UK Governments Ban on Sales of New Petrol and Diesel cars and Vans Brought Forward

UK Governments Ban on Sales of New Petrol and Diesel cars and Vans Brought Forward to 2030.

Boris Johnson has confirmed that sales of new petrol and diesel cars and vans will be phased out by 2030, as he set out his 10-point plan for a “green industrial revolution”.

The move brings the ban on new conventional cars and vans forward by a decade, from the previously planned date of 2040, though the sale of some hybrid vehicles will still be allowed until 2035. The GIR plan aims to accelerate the transition to electric vehicles to cut climate emissions and local air pollution, as part of the 10-point plan to boost jobs and drive the shift towards cutting emissions to net-zero by 2050.

The prime minister also outlined a new investment of €1.56 billion (£1.3 billion) to accelerate the rollout of charge points in homes, streets, and on motorways, to make electric vehicles easier to charge up, and £582 million in grants for those buying zero or ultra-low emission vehicles to help reduce the costs.

Nearly €560 million (£500 million) will be spent in the next four years for the development and mass-scale production of electric vehicle batteries, helping to boost manufacturing bases including in the Midlands and North East, he said.

Electric Car Production

A total of 75,946 new full-electric cars have been sold in the UK so far in 2020, accounting for 5.5% of the total of 1,384,601. However, that represents a 168.7% year-on-year increase, with the market expanding rapidly as manufacturers are rapidly rolling out new EVs.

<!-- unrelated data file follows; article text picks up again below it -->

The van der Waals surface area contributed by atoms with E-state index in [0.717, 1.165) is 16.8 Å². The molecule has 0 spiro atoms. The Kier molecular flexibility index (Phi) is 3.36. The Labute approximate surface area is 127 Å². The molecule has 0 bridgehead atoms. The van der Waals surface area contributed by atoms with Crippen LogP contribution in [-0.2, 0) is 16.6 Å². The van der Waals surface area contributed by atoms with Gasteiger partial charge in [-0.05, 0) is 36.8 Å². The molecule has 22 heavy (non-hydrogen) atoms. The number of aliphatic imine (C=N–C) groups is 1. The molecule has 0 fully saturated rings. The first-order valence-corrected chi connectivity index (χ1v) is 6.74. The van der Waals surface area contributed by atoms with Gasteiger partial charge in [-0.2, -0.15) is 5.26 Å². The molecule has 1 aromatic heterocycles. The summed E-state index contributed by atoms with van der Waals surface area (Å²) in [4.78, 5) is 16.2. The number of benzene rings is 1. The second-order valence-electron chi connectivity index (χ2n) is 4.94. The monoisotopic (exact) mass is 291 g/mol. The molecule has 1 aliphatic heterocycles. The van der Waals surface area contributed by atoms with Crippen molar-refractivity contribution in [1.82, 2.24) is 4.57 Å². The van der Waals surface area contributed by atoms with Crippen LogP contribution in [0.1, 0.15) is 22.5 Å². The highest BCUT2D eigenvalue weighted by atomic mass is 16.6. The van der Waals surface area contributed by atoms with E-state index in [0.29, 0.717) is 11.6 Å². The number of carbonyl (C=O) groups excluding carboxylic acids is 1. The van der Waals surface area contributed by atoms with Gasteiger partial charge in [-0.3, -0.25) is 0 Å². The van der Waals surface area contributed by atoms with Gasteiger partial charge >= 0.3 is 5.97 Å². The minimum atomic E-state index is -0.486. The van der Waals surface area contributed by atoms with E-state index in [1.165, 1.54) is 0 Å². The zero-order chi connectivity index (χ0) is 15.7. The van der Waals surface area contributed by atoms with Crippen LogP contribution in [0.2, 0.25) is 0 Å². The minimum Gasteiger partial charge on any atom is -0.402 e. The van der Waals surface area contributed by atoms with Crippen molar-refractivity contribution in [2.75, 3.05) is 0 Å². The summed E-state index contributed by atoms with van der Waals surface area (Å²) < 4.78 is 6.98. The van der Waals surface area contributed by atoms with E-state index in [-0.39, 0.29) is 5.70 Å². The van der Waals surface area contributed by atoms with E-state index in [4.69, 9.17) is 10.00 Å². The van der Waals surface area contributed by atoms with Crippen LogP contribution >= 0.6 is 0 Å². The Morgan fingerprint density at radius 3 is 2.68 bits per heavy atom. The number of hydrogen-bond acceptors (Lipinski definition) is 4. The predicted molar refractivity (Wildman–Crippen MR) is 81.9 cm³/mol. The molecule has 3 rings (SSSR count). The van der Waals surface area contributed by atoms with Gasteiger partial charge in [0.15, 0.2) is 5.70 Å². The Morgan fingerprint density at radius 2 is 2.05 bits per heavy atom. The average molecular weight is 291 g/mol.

Given the likely growth, several manufacturers have already committed to ending pure combustion engines sales before 2030. Bentley recently announced that it would only sell full-electric cars from 2030 onwards, while Volvo is committed to only offering electric or plug-in hybrid models from 2025 onwards.

Mike Hawes, the chief executive of the Society of Motor Manufacturers and Traders (SMMT), said: “We share government’s ambition for leadership in decarbonising road transport and are committed to the journey. Manufacturers have invested billions to deliver vehicles that are already helping thousands of drivers switch to zero, but this new deadline, fast-tracked by a decade, sets an immense challenge.

“We are pleased, therefore, to see Government accept the importance of hybrid transition technologies – which drivers are already embracing as they deliver carbon savings now – and commit to additional spending on purchase incentives.”


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Tony Winterburn

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